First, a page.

I asked my 12-year-old granddaughter, “What’s the past tense of seek?”
“Seeked” she said without batting an eyelid.
“Who taught you that?”
“My English teacher” she said.
While reading an English newspaper I came across a funny headline: “Six men caught in a cigarette case”. For a moment I wondered whether we are polluting the English language like the environment. Perhaps the only good thing the British had given us is their wonderful language. Some people, however, call it murder, echoing the ghost’s words in Hamlet: “Murder most foul, strange and unnatural.” Prof. Henry Higgins in My Fair Lady said it more precisely: “The cold-blooded murder of the English language.”
Knowingly or unknowingly this cold-blooded murder is being committed day in and day out and every one of us is at least an accomplice. The language we learned with so much enthusiasm five decades ago has been mauled in schools, butchered in universities and mangled in thousand and one diploma mills. You cannot blame the present generation for their poor knowledge of English. They appear to be victims of a carefully planned plot.
How many people read William Shakespeare, P.B. Shelley, John Keats or R.K Narayan today? Charles Dickens, Thackeray and Rudyard Kipling are complete strangers to the new generation. According to some authorities, English appears to be on its way to the limbo of forgotten things at least in this part of the globe. In schools students skip the English lesson and at universities undergraduates have many other pursuits than learning English. They are not willing to learn English, however much teachers try to teach them the rudiments of the language. The teaching of English and its standard have undergone drastic changes over the past 30 years. The standard of question papers has been brought down as many students fail in English. The change has been entirely for the worse. When you lower the standard, most students pass the examination without any knowledge of the language. The debasement of English should concern everybody because the English language is part and parcel of our national heritage. We have already faced the consequences of not teaching English properly to students.
The assault on the language began in schools when Sinhala was made the official language. The idea that you can do anything without learning English was driven home and students lost interest in learning the language. We should learn a lesson from Abraham Lincoln, the 16th President of the United States. In his log cabin Lincoln tried to understand the words in the Old Testament. He did not have the advantage of learning English from a competent teacher. However, when Lincoln read the Bible lying down on the floor, he discovered the strength and beauty of English. Lincoln learned the language in the most difficult way and finally produced his masterpiece the Gettysburg Address.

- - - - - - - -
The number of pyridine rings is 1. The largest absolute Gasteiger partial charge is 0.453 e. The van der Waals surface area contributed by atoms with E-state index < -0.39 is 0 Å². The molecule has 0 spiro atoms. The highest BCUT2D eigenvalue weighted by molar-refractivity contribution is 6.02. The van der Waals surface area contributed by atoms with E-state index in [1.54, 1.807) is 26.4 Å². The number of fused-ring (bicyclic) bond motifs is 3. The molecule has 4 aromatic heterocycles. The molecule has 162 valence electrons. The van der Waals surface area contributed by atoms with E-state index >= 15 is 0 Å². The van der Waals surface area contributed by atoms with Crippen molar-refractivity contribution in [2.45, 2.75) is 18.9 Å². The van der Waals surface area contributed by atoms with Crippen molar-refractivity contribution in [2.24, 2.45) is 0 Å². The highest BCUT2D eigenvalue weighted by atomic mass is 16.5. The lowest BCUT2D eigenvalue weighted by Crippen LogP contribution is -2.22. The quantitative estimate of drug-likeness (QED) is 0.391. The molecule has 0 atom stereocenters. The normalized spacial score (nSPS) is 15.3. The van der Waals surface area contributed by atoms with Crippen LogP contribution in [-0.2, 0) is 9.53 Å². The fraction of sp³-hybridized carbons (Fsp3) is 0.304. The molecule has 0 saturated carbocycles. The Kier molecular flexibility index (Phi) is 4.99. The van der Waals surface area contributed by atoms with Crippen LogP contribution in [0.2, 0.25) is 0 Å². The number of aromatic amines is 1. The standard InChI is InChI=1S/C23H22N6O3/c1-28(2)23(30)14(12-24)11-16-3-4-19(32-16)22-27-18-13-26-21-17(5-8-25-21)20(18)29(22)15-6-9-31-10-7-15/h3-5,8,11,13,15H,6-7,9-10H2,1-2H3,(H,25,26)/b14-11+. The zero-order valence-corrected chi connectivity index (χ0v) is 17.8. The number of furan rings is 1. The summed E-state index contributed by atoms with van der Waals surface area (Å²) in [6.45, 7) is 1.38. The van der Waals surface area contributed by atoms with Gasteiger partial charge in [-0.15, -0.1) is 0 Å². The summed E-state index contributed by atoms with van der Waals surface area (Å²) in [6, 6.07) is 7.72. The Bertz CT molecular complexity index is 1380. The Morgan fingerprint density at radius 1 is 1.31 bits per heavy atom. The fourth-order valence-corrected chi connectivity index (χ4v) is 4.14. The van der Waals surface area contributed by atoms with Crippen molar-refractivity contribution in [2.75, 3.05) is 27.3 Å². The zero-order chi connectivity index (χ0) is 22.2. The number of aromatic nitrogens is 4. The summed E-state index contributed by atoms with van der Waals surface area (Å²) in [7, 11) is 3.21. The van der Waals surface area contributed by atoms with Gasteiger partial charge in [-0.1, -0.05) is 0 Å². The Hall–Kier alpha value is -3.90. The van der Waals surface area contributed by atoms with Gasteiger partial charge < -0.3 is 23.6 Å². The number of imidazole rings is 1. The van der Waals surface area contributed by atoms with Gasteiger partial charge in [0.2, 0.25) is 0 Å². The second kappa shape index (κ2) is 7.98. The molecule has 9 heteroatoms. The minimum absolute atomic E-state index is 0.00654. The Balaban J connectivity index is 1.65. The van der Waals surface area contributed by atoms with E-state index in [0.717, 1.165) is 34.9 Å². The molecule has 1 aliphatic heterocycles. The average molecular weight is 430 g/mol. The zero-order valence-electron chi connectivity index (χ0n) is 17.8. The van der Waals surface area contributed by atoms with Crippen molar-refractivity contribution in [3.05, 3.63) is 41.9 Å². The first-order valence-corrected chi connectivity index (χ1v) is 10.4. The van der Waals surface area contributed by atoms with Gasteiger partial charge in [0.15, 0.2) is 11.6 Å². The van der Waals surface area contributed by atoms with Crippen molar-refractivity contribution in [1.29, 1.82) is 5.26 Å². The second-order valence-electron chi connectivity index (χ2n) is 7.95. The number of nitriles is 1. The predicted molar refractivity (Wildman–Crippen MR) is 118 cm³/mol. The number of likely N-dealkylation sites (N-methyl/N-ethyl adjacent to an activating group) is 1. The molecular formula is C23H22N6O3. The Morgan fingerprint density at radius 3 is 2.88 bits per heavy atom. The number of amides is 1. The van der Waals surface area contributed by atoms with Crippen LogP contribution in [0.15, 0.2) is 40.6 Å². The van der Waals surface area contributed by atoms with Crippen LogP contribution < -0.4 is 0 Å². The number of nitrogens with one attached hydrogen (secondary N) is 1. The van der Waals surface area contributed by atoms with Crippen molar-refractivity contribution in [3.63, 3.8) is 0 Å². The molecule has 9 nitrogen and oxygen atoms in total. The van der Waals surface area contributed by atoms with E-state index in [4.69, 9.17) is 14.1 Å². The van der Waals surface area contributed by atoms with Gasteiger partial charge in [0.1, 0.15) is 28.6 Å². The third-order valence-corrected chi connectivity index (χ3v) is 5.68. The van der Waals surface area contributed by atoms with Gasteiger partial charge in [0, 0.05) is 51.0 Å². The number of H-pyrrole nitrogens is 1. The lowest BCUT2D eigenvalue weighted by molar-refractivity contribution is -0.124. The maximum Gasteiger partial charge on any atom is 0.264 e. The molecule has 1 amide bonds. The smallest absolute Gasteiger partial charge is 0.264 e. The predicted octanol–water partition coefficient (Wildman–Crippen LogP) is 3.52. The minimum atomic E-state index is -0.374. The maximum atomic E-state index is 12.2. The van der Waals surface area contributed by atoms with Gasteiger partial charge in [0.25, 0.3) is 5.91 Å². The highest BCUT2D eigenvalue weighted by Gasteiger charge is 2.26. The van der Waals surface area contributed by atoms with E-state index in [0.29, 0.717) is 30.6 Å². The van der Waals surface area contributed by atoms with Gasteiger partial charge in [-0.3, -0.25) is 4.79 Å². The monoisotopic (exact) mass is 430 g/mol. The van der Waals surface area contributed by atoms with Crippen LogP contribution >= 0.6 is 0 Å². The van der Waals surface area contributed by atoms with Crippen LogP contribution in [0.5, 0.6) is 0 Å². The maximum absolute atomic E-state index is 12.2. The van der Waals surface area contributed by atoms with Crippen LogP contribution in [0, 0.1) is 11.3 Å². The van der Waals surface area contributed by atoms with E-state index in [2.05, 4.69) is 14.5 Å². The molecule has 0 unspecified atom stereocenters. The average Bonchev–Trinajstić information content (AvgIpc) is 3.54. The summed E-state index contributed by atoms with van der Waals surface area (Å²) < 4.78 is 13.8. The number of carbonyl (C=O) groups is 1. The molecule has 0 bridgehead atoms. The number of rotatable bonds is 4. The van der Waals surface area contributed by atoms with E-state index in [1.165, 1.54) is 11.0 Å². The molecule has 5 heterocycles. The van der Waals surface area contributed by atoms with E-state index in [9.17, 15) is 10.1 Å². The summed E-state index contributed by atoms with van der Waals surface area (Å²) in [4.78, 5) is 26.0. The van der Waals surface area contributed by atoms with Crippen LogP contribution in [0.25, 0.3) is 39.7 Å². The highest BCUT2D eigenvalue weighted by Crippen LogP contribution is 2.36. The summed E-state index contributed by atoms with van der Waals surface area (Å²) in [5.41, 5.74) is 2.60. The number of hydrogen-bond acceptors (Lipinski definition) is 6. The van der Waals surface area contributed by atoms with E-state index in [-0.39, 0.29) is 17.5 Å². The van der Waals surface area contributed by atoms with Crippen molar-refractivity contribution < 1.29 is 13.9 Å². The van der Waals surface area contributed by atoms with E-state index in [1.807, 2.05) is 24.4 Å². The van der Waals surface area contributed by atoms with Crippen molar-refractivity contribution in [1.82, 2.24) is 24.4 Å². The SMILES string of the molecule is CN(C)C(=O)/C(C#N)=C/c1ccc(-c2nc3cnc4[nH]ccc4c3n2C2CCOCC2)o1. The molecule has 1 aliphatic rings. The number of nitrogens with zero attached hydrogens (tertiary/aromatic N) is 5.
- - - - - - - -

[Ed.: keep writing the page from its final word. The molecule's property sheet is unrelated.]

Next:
With smart phones and laptops reading is no longer popular among the new generation. They think reading a book is a waste of time. They want to learn the language quickly without reading. In fact some tutors brazenly advertise that they can teach English to students who are not required to read or write anything. They have only to listen to the teacher to learn the language. Most students fall prey to such tutors and waste their time and money.
Reading skills should be taught to students from the beginning of their school career. A student who does not read will never acquire a comprehensive knowledge of the language. Instead of asking them to memorise words and phrases they should be encouraged to read books, magazines and newspapers. “Learner-centered curriculum” and “empirically validated learning packages” will be of little use to someone who has not been trained to read.
Some writers today prefer to use bombastic words and phrase to impress the reader. They will write, “The President will exercise his options” instead of saying “The President will make a choice.” A head of a state can send a message to another head of a state instead of “initiating a dialogue.” The danger is that learners will also try to use such stilted writing. Most official letters contain gobbledygook and nifty little touches of the writers. As a result we are forced to read “meaningful decisions” and “meaningful dialogues” which make no sense. No sensible person will use such expressions.
During the Great Depression in the United States’ farmers were driven from their farms, workers were fired from their factories, fathers tried to find a morsel of food in garbage cans and mothers starved themselves to feed their children. One day they listened to the voice of President Franklin Roosevelt on the radio. He said, “The only thing we have to fear is fear itself.” His words kindled hopes of the people. Roosevelt did not use high-flown language, but simple words. Everybody understood what he said.
A similar event happened in Britain. Hitler’s armies were about to invade Britain. The British Prime Minister Winston Churchill simply said, “I have nothing to offer but blood, toil, tears and sweat.” The British people suddenly realised that they had a wonderful leader who would save the country. Churchill turned to the United States and said, “Give us the tools, and we will finish the job.” Eventually Britain was saved and America gained time to arm for the war.
Roosevelt and Churchill taught us how to use simple words for greater effect. Churchill’s memorable words still reverberate: “We shall fight them in the school rooms, we shall fight them on the campuses, we shall fight them in the clammy corridors of the bureaucracy, we shall fight them at their mikes, we shall fight them at their typewriters. And when we win – as win we shall – we shall bury them in the rubble of their own jargon, because Lord knows they deserve nothing better.”